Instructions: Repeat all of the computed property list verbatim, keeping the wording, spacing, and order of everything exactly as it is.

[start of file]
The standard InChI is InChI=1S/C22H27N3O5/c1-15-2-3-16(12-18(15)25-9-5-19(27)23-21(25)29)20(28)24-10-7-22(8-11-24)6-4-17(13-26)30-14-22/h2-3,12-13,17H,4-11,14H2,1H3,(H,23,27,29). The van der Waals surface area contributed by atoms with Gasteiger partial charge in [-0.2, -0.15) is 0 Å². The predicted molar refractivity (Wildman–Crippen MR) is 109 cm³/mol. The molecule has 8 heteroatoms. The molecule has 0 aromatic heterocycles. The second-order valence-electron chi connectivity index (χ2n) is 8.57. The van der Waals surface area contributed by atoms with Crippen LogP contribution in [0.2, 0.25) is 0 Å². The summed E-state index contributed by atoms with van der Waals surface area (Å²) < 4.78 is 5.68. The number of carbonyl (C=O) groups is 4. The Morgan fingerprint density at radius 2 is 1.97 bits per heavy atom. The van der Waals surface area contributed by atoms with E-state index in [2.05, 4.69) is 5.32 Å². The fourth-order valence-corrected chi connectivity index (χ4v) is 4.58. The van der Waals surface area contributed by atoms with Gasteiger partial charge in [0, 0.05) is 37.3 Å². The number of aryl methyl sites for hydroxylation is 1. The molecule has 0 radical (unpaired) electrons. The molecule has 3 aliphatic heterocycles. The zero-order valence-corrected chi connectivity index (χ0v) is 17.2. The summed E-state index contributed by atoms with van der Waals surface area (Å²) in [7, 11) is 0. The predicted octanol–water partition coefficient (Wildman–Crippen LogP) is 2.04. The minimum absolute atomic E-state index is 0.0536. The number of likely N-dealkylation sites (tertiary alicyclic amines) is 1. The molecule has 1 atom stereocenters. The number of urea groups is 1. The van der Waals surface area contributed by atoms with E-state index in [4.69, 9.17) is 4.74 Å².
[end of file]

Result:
The standard InChI is InChI=1S/C22H27N3O5/c1-15-2-3-16(12-18(15)25-9-5-19(27)23-21(25)29)20(28)24-10-7-22(8-11-24)6-4-17(13-26)30-14-22/h2-3,12-13,17H,4-11,14H2,1H3,(H,23,27,29). The van der Waals surface area contributed by atoms with Gasteiger partial charge in [-0.2, -0.15) is 0 Å². The predicted molar refractivity (Wildman–Crippen MR) is 109 cm³/mol. The molecule has 8 heteroatoms. The molecule has 0 aromatic heterocycles. The second-order valence-electron chi connectivity index (χ2n) is 8.57. The van der Waals surface area contributed by atoms with Crippen LogP contribution in [0.2, 0.25) is 0 Å². The summed E-state index contributed by atoms with van der Waals surface area (Å²) < 4.78 is 5.68. The number of carbonyl (C=O) groups is 4. The Morgan fingerprint density at radius 2 is 1.97 bits per heavy atom. The van der Waals surface area contributed by atoms with E-state index in [2.05, 4.69) is 5.32 Å². The fourth-order valence-corrected chi connectivity index (χ4v) is 4.58. The van der Waals surface area contributed by atoms with Gasteiger partial charge in [0, 0.05) is 37.3 Å². The number of aryl methyl sites for hydroxylation is 1. The molecule has 0 radical (unpaired) electrons. The molecule has 3 aliphatic heterocycles. The zero-order valence-corrected chi connectivity index (χ0v) is 17.2. The summed E-state index contributed by atoms with van der Waals surface area (Å²) in [7, 11) is 0. The predicted octanol–water partition coefficient (Wildman–Crippen LogP) is 2.04. The minimum absolute atomic E-state index is 0.0536. The number of likely N-dealkylation sites (tertiary alicyclic amines) is 1. The molecule has 1 atom stereocenters. The number of urea groups is 1. The van der Waals surface area contributed by atoms with E-state index in [4.69, 9.17) is 4.74 Å².